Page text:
With Syria in crisis, the world is struggling to catch up with assisting the refugees fleeing their homeland. Some of those on the run from the Islamic State (ISIS) are from the LGBTQ community who face certain death if their identity is discovered.
Approximately half of all Syrians have left the country, first going to neighboring Turkey, Lebanon, or Jordan, then many of these homeless, migrating people then make their way to Europe, where they seek asylum. About 10.6 million Syrians left their homes; 4.1 million of them are registered as refugees. This is the largest displacement of people the world has ever seen.
Some of those who have fled Syria are LGBTQ individuals, like Subhi Nahas, who briefed the United Nations on his experiences of being targeted and harassed because of his identity by the military, insurgents, and his own family.
Nahas’ story is not atypical. Although he had dodged attacks from the militia in his hometown, he decided he must leave Syria after his father beat him for being gay. He went first to Lebanon, then Turkey, where he lived for two years waiting for his acceptance into the United States. During his time in Turkey, men he knew from Syria had joined ISIS and threatened to track him down and kill him. Fortunately, before this occurred, he was granted the opportunity to come to the United States.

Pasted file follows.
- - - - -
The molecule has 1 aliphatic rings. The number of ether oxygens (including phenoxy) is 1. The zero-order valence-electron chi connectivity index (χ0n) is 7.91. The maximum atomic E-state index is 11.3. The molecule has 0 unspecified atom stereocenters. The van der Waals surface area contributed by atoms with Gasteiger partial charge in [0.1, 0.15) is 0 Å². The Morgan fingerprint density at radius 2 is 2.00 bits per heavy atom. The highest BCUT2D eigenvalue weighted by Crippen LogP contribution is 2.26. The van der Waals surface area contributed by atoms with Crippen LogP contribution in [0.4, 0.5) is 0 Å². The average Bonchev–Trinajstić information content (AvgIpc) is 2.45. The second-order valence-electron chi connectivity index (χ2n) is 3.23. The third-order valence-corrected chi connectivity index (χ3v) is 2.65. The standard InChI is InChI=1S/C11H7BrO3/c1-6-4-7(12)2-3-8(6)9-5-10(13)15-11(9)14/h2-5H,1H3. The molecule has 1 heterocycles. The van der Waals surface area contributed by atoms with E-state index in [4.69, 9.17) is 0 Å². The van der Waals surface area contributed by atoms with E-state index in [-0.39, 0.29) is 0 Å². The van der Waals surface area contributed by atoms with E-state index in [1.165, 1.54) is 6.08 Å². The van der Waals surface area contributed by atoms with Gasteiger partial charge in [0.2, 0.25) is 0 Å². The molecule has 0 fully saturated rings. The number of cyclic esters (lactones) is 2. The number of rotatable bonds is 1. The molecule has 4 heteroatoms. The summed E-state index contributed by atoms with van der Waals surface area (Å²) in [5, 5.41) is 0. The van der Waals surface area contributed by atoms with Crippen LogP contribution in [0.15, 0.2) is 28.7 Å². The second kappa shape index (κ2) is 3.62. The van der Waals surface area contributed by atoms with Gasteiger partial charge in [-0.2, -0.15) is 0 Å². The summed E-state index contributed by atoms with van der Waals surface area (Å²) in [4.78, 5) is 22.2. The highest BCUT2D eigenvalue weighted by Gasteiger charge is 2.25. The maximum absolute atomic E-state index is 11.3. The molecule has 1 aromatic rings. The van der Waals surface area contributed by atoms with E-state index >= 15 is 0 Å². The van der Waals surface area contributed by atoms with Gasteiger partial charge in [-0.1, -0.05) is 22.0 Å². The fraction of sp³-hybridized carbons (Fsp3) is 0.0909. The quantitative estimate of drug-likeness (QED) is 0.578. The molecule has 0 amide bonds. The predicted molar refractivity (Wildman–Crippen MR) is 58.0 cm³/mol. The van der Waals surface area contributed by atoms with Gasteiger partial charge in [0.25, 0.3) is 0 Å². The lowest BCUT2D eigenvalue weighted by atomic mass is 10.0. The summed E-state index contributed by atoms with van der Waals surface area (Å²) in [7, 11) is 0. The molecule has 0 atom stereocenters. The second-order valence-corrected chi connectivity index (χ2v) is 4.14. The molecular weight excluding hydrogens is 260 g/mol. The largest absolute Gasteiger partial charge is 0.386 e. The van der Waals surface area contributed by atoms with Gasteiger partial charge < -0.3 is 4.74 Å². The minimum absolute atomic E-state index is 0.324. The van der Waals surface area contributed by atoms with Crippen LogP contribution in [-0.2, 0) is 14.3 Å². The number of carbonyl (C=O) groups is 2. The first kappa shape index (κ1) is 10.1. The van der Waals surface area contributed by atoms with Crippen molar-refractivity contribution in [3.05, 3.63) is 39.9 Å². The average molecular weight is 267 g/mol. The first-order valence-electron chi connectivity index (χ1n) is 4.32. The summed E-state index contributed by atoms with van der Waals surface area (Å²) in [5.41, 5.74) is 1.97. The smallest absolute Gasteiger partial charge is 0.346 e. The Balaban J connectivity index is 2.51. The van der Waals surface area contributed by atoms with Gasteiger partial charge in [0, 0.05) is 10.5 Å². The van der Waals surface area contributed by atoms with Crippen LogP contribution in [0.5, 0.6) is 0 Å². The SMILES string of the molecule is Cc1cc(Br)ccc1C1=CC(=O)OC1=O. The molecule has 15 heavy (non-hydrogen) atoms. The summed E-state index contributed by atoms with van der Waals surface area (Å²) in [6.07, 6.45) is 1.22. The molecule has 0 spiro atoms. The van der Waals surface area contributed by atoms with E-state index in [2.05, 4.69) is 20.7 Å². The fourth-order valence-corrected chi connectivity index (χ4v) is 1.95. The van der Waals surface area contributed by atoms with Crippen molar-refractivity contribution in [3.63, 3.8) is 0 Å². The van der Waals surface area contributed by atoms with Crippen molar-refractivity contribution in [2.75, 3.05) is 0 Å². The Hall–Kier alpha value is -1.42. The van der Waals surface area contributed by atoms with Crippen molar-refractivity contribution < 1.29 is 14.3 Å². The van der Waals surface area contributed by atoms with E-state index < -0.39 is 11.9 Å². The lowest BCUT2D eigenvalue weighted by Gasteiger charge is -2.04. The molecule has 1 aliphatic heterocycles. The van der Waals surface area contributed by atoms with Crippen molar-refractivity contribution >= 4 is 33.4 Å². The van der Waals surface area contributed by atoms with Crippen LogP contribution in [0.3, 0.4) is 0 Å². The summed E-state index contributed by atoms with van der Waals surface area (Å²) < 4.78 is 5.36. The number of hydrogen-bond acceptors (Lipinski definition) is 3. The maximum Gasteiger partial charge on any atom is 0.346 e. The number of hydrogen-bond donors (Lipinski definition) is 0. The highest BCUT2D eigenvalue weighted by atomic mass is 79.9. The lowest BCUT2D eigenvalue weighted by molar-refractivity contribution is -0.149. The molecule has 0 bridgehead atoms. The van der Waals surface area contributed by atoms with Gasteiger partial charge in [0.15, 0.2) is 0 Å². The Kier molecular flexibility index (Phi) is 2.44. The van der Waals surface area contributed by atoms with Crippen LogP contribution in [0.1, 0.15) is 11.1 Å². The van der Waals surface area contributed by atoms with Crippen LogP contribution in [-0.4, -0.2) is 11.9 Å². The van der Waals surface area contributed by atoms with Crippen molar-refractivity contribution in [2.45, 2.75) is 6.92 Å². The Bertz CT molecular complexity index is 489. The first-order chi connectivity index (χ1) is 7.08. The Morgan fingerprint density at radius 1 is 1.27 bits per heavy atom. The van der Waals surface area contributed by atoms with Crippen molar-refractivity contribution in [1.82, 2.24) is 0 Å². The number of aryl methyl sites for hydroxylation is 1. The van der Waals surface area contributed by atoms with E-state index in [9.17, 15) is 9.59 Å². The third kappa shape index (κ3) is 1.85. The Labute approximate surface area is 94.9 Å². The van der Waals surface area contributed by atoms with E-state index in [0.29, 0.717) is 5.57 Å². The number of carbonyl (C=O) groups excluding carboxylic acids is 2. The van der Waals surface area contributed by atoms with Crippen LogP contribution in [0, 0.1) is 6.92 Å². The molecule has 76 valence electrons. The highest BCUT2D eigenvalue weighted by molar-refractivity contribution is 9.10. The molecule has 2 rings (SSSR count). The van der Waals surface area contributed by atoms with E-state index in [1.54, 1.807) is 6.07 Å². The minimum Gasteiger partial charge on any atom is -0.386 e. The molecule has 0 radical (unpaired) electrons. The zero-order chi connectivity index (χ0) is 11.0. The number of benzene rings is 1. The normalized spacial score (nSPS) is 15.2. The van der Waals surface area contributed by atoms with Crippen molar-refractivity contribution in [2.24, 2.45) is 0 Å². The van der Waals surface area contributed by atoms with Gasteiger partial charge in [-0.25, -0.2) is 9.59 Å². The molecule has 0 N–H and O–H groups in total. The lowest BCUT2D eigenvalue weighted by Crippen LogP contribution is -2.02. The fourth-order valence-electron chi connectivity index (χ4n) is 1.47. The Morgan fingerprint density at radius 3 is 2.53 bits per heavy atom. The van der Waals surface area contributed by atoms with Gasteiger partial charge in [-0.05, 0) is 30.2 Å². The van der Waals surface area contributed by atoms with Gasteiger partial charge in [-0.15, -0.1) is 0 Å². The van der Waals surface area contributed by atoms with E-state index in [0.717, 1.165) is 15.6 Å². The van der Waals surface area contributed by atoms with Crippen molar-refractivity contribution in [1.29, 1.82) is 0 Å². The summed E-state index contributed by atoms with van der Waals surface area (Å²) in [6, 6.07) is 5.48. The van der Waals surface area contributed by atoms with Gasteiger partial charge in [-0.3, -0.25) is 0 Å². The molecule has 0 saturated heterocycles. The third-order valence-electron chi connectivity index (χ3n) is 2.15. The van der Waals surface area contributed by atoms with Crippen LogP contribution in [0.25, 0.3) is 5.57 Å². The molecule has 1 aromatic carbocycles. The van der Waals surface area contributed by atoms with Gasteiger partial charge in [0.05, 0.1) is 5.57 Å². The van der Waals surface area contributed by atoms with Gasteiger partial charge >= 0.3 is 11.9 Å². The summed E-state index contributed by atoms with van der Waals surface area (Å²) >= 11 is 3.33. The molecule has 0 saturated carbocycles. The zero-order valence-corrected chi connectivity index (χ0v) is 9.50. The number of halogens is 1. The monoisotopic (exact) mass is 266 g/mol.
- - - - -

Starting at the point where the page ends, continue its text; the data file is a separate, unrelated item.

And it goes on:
Nahas, along with the Organization for Refuge, Asylum, & Migration (ORAM), is working to raise awareness and assistance for other LGBTQ Syrians. ORAM, based in San Francisco, describe their services on their website, stating that they are “the only international organization devoted solely to advocating for lesbian, gay, bisexual, transgender, and intersex (LGBTI) refugees fleeing brutalization due to sexual orientation or gender identity.”
ORAM, they note, “works within a paradox of persecution – where secrecy is crucial for safety, but protection requires revealing identity.” Fleeing LGBTQ Syrians face that exact conundrum; they must come out to aid workers and attorneys in order to seek asylum, but revealing their identities can ostracize them from their families or can even put themselves in a position where they are at risk from violence within their communities. Not only is it illegal to be LGBTQ, but it is highly stigmatized.
In addition to directly helping LGBTQ refugees, ORAM trains aid workers to better assist Syrians who may face additional discrimination due to their gender identity or sexual orientation. The tools and training include a glossary of terms, written in five languages, for refugee professionals to use. This can help those who are helping refugees, explained ORAM’s founder and executive director, Neil Grungras, for situations like when “refugee professionals interview someone who is gay, they don’t call him a male prostitute instead of calling him a gay person, which is very, very common. A lot of refugee professionals only know the insulting terms of LGBT people around the world.”
Aid workers, along with the world at large, are now learning how to cope with this flood of doubly marginalized group of people, who desperately need assistance and shelter from violence.